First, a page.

Myriad purchased all of the stock for the failed game, Caltron 6-In-1, and instead of changing things for the better or making the game their own, they simply put a lousy new sticker on the cartridge that barely covered the original game’s look, and the title screen still said the name of the original game. Yet. because of this move, now collectors are willing to pay between $1300-$3000 for a copy. Wow.

16 Cheetahmen II — $3,000

via YouTube (L Lawliet)

Yes, there was a sequel to the Teenage Mutant Ninja Turtle rip-off game from the failed Action 52 title. Cheetahmen II was the company’s attempt to turn the first game into a full-fledged single game, filled to the brim with more levels and gameplay, and yet it remains to this day unfinished. There were 1500 copies of the game found in a warehouse somewhere, and so now collectors are shelling out between $1000 to $3000 depending on the bidding war.

15 Zombie Nation — $600

via YouTube (MAGICOLO Y8 Games)

Before the days of Resident Evil, Left 4 Dead, or the more recently popular Dying Light, the NES system decided to create their own zombie apocalypse game called Zombie Nation.

However, the game was considered to be just awful.

Filled with terribly pixelated zombies and a protagonist that was basically the disembodied head of an ancient Samurai. The side-scroller shooter, however, is fetching a high price, with loose copies selling for $300 to new copies for $600.

14 Zelda’s Adventures — $400

via YouTube (Meister Sima Yi)

It’s rare to find a title from a bestselling franchise in this list, but that’s what we found when we discovered the poorly received title, Zelda’s Adventures. The franchise starring Link and the adventures of this fantasy driven world are one of gaming’s longest running series. This Philips CD-i title is considered one of the worst games in the franchise, with awful graphics and poor gameplay overall. Yet collectors cannot help clamoring for this title, paying up to $400 for the game.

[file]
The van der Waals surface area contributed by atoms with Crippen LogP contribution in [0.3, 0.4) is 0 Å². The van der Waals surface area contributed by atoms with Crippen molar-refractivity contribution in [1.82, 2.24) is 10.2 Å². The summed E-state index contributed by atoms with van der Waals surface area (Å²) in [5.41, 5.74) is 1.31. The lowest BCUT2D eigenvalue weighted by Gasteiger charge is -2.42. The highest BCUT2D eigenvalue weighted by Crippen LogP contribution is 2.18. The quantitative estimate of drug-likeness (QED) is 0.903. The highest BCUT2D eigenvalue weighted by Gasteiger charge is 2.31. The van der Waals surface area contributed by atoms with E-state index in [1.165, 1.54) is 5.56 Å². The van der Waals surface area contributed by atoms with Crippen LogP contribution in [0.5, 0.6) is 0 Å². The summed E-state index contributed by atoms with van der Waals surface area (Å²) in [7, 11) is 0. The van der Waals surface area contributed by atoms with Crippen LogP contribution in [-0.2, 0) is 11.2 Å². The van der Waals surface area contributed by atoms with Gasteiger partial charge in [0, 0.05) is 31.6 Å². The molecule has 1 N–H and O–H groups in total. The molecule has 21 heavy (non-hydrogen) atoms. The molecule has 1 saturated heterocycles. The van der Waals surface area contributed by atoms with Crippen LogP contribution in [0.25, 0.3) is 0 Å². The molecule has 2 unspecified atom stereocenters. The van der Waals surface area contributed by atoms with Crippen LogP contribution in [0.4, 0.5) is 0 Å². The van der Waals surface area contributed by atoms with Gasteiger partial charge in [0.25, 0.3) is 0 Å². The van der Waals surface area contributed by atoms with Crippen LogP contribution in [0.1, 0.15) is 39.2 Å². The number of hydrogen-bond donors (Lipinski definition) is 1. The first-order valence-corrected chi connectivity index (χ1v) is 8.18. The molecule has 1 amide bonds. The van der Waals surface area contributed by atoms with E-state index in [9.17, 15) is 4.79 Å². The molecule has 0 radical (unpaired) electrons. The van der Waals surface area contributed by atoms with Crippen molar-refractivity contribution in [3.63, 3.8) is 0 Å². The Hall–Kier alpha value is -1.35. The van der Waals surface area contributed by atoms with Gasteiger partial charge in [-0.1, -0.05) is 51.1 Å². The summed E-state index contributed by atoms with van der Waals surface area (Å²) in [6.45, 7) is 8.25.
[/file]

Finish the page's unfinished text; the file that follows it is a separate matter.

13 Stadium Events — $35,000

via Game4V
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Before the days of EA Sports and their stellar athletic games, the NES tried to launch an Olympic-style game of their own. This collection of stadium-style athletic games on the NES can easily sell for thousands of dollars. It was well known in 1987 and was originally called World Class Track Meet.

Originally, before that, however, it was known as Family Fun Fitness Stadium Events.

The rarity of the original title however makes these games sell for between $15,000 and $35,000 a piece.

12 Batman Forever Woolworth’s Box Set — $1,300

via Emuparadise

It’s important to know right away that the game itself isn’t valuable. You can’t sell the original cartridge for the NES for a lot of money. The game itself was a failure, much like the film, and failed to deliver any really amazing graphics or gameplay elements. Yet, despite the $5 price tag on the cartridges, anyone with a limited edition Woolworth’s Box Set of the game can sell it for anywhere between $900 and $1300.

11 Starcraft 64 — $600

via LaunchBox Games Database